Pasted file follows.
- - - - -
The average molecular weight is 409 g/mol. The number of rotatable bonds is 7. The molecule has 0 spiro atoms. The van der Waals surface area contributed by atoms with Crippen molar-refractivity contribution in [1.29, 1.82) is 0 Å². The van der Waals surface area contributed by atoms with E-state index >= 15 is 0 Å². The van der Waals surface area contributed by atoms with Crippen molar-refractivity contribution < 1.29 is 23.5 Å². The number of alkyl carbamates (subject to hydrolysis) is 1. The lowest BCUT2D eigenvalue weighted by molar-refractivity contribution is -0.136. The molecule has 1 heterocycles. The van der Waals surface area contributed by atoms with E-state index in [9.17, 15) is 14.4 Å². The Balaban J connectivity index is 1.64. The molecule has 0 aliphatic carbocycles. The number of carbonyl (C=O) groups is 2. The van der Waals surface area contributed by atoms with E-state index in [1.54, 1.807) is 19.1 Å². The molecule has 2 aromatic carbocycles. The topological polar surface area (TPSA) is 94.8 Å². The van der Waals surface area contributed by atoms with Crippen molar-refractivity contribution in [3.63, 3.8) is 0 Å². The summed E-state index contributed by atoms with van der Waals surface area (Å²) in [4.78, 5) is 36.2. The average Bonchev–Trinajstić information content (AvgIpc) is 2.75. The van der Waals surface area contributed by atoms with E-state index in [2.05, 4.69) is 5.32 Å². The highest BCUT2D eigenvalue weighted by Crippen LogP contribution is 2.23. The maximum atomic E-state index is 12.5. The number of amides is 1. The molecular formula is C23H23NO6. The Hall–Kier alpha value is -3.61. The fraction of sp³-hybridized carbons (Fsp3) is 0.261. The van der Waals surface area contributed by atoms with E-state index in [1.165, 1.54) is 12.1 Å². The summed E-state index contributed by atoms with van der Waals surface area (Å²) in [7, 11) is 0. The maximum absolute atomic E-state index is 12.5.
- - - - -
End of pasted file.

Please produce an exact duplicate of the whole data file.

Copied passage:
The average molecular weight is 409 g/mol. The number of rotatable bonds is 7. The molecule has 0 spiro atoms. The van der Waals surface area contributed by atoms with Crippen molar-refractivity contribution in [1.29, 1.82) is 0 Å². The van der Waals surface area contributed by atoms with E-state index >= 15 is 0 Å². The van der Waals surface area contributed by atoms with Crippen molar-refractivity contribution < 1.29 is 23.5 Å². The number of alkyl carbamates (subject to hydrolysis) is 1. The lowest BCUT2D eigenvalue weighted by molar-refractivity contribution is -0.136. The molecule has 1 heterocycles. The van der Waals surface area contributed by atoms with E-state index in [9.17, 15) is 14.4 Å². The Balaban J connectivity index is 1.64. The molecule has 0 aliphatic carbocycles. The number of carbonyl (C=O) groups is 2. The van der Waals surface area contributed by atoms with E-state index in [1.54, 1.807) is 19.1 Å². The molecule has 2 aromatic carbocycles. The topological polar surface area (TPSA) is 94.8 Å². The van der Waals surface area contributed by atoms with Crippen molar-refractivity contribution in [3.63, 3.8) is 0 Å². The summed E-state index contributed by atoms with van der Waals surface area (Å²) in [4.78, 5) is 36.2. The average Bonchev–Trinajstić information content (AvgIpc) is 2.75. The van der Waals surface area contributed by atoms with E-state index in [2.05, 4.69) is 5.32 Å². The highest BCUT2D eigenvalue weighted by Crippen LogP contribution is 2.23. The maximum atomic E-state index is 12.5. The number of amides is 1. The molecular formula is C23H23NO6. The Hall–Kier alpha value is -3.61. The fraction of sp³-hybridized carbons (Fsp3) is 0.261. The van der Waals surface area contributed by atoms with E-state index in [1.165, 1.54) is 12.1 Å². The summed E-state index contributed by atoms with van der Waals surface area (Å²) in [7, 11) is 0. The maximum absolute atomic E-state index is 12.5.